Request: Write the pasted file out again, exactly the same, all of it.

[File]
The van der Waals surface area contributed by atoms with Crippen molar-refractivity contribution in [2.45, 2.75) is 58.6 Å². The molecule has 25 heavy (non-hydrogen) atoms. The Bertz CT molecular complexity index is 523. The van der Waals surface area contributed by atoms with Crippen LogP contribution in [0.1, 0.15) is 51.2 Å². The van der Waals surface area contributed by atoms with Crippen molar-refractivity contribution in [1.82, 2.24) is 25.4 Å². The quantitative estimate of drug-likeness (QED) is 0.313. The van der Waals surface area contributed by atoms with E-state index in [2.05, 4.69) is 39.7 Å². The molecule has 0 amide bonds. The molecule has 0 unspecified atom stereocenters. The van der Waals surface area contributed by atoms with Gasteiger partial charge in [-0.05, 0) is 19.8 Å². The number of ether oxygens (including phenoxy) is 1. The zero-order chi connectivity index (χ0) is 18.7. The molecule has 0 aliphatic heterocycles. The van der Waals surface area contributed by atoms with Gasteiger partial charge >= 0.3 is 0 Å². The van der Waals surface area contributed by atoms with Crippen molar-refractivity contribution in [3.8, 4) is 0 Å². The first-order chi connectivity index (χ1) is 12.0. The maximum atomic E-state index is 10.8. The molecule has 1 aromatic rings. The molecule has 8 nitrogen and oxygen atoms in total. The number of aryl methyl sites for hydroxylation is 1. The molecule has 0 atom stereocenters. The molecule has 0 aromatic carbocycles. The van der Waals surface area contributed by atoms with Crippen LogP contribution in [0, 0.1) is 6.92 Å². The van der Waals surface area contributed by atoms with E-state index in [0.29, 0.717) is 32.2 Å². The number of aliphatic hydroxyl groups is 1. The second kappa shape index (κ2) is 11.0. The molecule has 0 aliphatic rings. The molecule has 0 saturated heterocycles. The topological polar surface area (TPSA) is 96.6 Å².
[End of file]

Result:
The van der Waals surface area contributed by atoms with Crippen molar-refractivity contribution in [2.45, 2.75) is 58.6 Å². The molecule has 25 heavy (non-hydrogen) atoms. The Bertz CT molecular complexity index is 523. The van der Waals surface area contributed by atoms with Crippen LogP contribution in [0.1, 0.15) is 51.2 Å². The van der Waals surface area contributed by atoms with Crippen molar-refractivity contribution in [1.82, 2.24) is 25.4 Å². The quantitative estimate of drug-likeness (QED) is 0.313. The van der Waals surface area contributed by atoms with E-state index in [2.05, 4.69) is 39.7 Å². The molecule has 0 amide bonds. The molecule has 0 unspecified atom stereocenters. The van der Waals surface area contributed by atoms with Gasteiger partial charge in [-0.05, 0) is 19.8 Å². The number of ether oxygens (including phenoxy) is 1. The zero-order chi connectivity index (χ0) is 18.7. The molecule has 0 aliphatic heterocycles. The van der Waals surface area contributed by atoms with Gasteiger partial charge >= 0.3 is 0 Å². The van der Waals surface area contributed by atoms with Crippen molar-refractivity contribution in [3.8, 4) is 0 Å². The first-order chi connectivity index (χ1) is 12.0. The maximum atomic E-state index is 10.8. The molecule has 1 aromatic rings. The molecule has 8 nitrogen and oxygen atoms in total. The number of aryl methyl sites for hydroxylation is 1. The molecule has 0 atom stereocenters. The molecule has 0 aromatic carbocycles. The van der Waals surface area contributed by atoms with Crippen LogP contribution in [0, 0.1) is 6.92 Å². The van der Waals surface area contributed by atoms with E-state index in [0.29, 0.717) is 32.2 Å². The number of aliphatic hydroxyl groups is 1. The second kappa shape index (κ2) is 11.0. The molecule has 0 aliphatic rings. The molecule has 0 saturated heterocycles. The topological polar surface area (TPSA) is 96.6 Å².